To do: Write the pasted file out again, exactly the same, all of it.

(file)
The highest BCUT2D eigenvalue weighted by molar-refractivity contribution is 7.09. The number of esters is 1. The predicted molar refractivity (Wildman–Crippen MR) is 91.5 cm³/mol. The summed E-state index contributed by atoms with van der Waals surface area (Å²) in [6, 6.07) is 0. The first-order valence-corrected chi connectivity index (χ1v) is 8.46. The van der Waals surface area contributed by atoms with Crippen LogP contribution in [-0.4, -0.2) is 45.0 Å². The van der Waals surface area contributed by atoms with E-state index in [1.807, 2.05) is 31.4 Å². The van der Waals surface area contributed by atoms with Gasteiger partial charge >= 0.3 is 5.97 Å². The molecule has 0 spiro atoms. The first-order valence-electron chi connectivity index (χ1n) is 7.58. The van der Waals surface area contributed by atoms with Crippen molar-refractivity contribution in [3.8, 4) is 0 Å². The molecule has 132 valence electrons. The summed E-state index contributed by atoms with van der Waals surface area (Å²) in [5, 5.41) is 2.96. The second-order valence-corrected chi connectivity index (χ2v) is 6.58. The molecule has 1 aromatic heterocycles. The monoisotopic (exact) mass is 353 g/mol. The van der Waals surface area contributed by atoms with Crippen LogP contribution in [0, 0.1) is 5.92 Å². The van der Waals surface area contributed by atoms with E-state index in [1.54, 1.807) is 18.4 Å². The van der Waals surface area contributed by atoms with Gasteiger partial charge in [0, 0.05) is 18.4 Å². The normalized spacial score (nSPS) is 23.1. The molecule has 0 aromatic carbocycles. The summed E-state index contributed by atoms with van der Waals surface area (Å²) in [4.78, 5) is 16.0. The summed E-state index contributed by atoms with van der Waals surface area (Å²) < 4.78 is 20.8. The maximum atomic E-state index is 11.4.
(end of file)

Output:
The highest BCUT2D eigenvalue weighted by molar-refractivity contribution is 7.09. The number of esters is 1. The predicted molar refractivity (Wildman–Crippen MR) is 91.5 cm³/mol. The summed E-state index contributed by atoms with van der Waals surface area (Å²) in [6, 6.07) is 0. The first-order valence-corrected chi connectivity index (χ1v) is 8.46. The van der Waals surface area contributed by atoms with Crippen LogP contribution in [-0.4, -0.2) is 45.0 Å². The van der Waals surface area contributed by atoms with E-state index in [1.807, 2.05) is 31.4 Å². The van der Waals surface area contributed by atoms with Gasteiger partial charge >= 0.3 is 5.97 Å². The molecule has 0 spiro atoms. The first-order valence-electron chi connectivity index (χ1n) is 7.58. The van der Waals surface area contributed by atoms with Crippen molar-refractivity contribution in [3.8, 4) is 0 Å². The molecule has 132 valence electrons. The summed E-state index contributed by atoms with van der Waals surface area (Å²) in [5, 5.41) is 2.96. The second-order valence-corrected chi connectivity index (χ2v) is 6.58. The molecule has 1 aromatic heterocycles. The monoisotopic (exact) mass is 353 g/mol. The van der Waals surface area contributed by atoms with Crippen LogP contribution in [0, 0.1) is 5.92 Å². The van der Waals surface area contributed by atoms with E-state index in [1.54, 1.807) is 18.4 Å². The van der Waals surface area contributed by atoms with Gasteiger partial charge in [0, 0.05) is 18.4 Å². The normalized spacial score (nSPS) is 23.1. The molecule has 0 aromatic carbocycles. The summed E-state index contributed by atoms with van der Waals surface area (Å²) in [4.78, 5) is 16.0. The summed E-state index contributed by atoms with van der Waals surface area (Å²) < 4.78 is 20.8. The maximum atomic E-state index is 11.4.